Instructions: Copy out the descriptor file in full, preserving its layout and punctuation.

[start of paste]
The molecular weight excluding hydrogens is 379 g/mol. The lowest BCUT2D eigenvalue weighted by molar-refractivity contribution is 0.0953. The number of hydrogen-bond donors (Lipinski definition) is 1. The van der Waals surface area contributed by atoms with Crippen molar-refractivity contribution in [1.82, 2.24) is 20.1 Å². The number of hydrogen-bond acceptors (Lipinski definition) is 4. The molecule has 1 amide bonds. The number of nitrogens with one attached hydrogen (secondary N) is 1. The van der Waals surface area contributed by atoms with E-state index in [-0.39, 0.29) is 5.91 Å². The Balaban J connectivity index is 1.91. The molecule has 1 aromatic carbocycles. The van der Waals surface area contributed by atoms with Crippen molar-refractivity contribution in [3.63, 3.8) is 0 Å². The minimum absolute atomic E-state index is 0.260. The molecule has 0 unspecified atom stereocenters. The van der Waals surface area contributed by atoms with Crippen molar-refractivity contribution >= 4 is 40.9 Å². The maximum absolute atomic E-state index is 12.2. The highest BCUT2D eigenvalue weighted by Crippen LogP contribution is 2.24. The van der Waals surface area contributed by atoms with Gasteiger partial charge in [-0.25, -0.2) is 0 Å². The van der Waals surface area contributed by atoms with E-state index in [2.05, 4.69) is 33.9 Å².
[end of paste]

The molecular weight excluding hydrogens is 379 g/mol. The lowest BCUT2D eigenvalue weighted by molar-refractivity contribution is 0.0953. The number of hydrogen-bond donors (Lipinski definition) is 1. The van der Waals surface area contributed by atoms with Crippen molar-refractivity contribution in [1.82, 2.24) is 20.1 Å². The number of hydrogen-bond acceptors (Lipinski definition) is 4. The molecule has 1 amide bonds. The number of nitrogens with one attached hydrogen (secondary N) is 1. The van der Waals surface area contributed by atoms with E-state index in [-0.39, 0.29) is 5.91 Å². The Balaban J connectivity index is 1.91. The molecule has 1 aromatic carbocycles. The van der Waals surface area contributed by atoms with Crippen molar-refractivity contribution in [3.63, 3.8) is 0 Å². The minimum absolute atomic E-state index is 0.260. The molecule has 0 unspecified atom stereocenters. The van der Waals surface area contributed by atoms with Crippen molar-refractivity contribution >= 4 is 40.9 Å². The maximum absolute atomic E-state index is 12.2. The highest BCUT2D eigenvalue weighted by Crippen LogP contribution is 2.24. The van der Waals surface area contributed by atoms with Gasteiger partial charge in [-0.25, -0.2) is 0 Å². The van der Waals surface area contributed by atoms with E-state index in [2.05, 4.69) is 33.9 Å².